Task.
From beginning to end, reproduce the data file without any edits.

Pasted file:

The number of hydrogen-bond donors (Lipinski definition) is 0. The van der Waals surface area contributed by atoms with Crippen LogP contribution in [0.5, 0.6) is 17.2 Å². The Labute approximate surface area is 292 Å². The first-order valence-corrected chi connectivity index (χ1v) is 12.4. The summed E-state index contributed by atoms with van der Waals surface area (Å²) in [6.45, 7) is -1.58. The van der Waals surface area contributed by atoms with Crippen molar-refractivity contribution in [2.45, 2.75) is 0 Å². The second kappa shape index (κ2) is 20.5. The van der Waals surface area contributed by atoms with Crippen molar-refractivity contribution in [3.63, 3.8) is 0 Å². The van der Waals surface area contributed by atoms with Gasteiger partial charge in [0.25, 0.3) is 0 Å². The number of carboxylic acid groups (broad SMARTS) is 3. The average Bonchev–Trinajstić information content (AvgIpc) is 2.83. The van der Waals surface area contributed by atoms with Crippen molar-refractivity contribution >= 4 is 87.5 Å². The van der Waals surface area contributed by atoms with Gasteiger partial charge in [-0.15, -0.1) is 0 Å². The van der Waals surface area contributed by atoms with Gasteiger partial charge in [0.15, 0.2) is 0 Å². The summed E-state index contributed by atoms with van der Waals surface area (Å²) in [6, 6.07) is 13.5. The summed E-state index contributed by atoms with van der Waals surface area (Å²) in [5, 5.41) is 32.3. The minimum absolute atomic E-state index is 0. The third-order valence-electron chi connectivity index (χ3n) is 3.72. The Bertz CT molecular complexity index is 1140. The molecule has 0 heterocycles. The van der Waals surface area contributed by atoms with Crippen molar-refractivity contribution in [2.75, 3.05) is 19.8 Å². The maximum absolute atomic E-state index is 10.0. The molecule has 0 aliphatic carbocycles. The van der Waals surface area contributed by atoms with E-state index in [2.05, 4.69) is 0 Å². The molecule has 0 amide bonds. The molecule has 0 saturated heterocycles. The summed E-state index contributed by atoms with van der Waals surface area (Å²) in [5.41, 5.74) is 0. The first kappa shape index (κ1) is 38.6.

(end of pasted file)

The number of hydrogen-bond donors (Lipinski definition) is 0. The van der Waals surface area contributed by atoms with Crippen LogP contribution in [0.5, 0.6) is 17.2 Å². The Labute approximate surface area is 292 Å². The first-order valence-corrected chi connectivity index (χ1v) is 12.4. The summed E-state index contributed by atoms with van der Waals surface area (Å²) in [6.45, 7) is -1.58. The van der Waals surface area contributed by atoms with Crippen molar-refractivity contribution in [2.45, 2.75) is 0 Å². The second kappa shape index (κ2) is 20.5. The van der Waals surface area contributed by atoms with Crippen molar-refractivity contribution in [3.63, 3.8) is 0 Å². The van der Waals surface area contributed by atoms with Gasteiger partial charge in [0.25, 0.3) is 0 Å². The number of carboxylic acid groups (broad SMARTS) is 3. The average Bonchev–Trinajstić information content (AvgIpc) is 2.83. The van der Waals surface area contributed by atoms with Crippen molar-refractivity contribution >= 4 is 87.5 Å². The van der Waals surface area contributed by atoms with Gasteiger partial charge in [-0.15, -0.1) is 0 Å². The van der Waals surface area contributed by atoms with Gasteiger partial charge in [0.15, 0.2) is 0 Å². The summed E-state index contributed by atoms with van der Waals surface area (Å²) in [6, 6.07) is 13.5. The summed E-state index contributed by atoms with van der Waals surface area (Å²) in [5, 5.41) is 32.3. The minimum absolute atomic E-state index is 0. The third-order valence-electron chi connectivity index (χ3n) is 3.72. The Bertz CT molecular complexity index is 1140. The molecule has 0 heterocycles. The van der Waals surface area contributed by atoms with Crippen molar-refractivity contribution in [2.75, 3.05) is 19.8 Å². The maximum absolute atomic E-state index is 10.0. The molecule has 0 aliphatic carbocycles. The van der Waals surface area contributed by atoms with E-state index in [2.05, 4.69) is 0 Å². The molecule has 0 amide bonds. The molecule has 0 saturated heterocycles. The summed E-state index contributed by atoms with van der Waals surface area (Å²) in [5.41, 5.74) is 0. The first kappa shape index (κ1) is 38.6.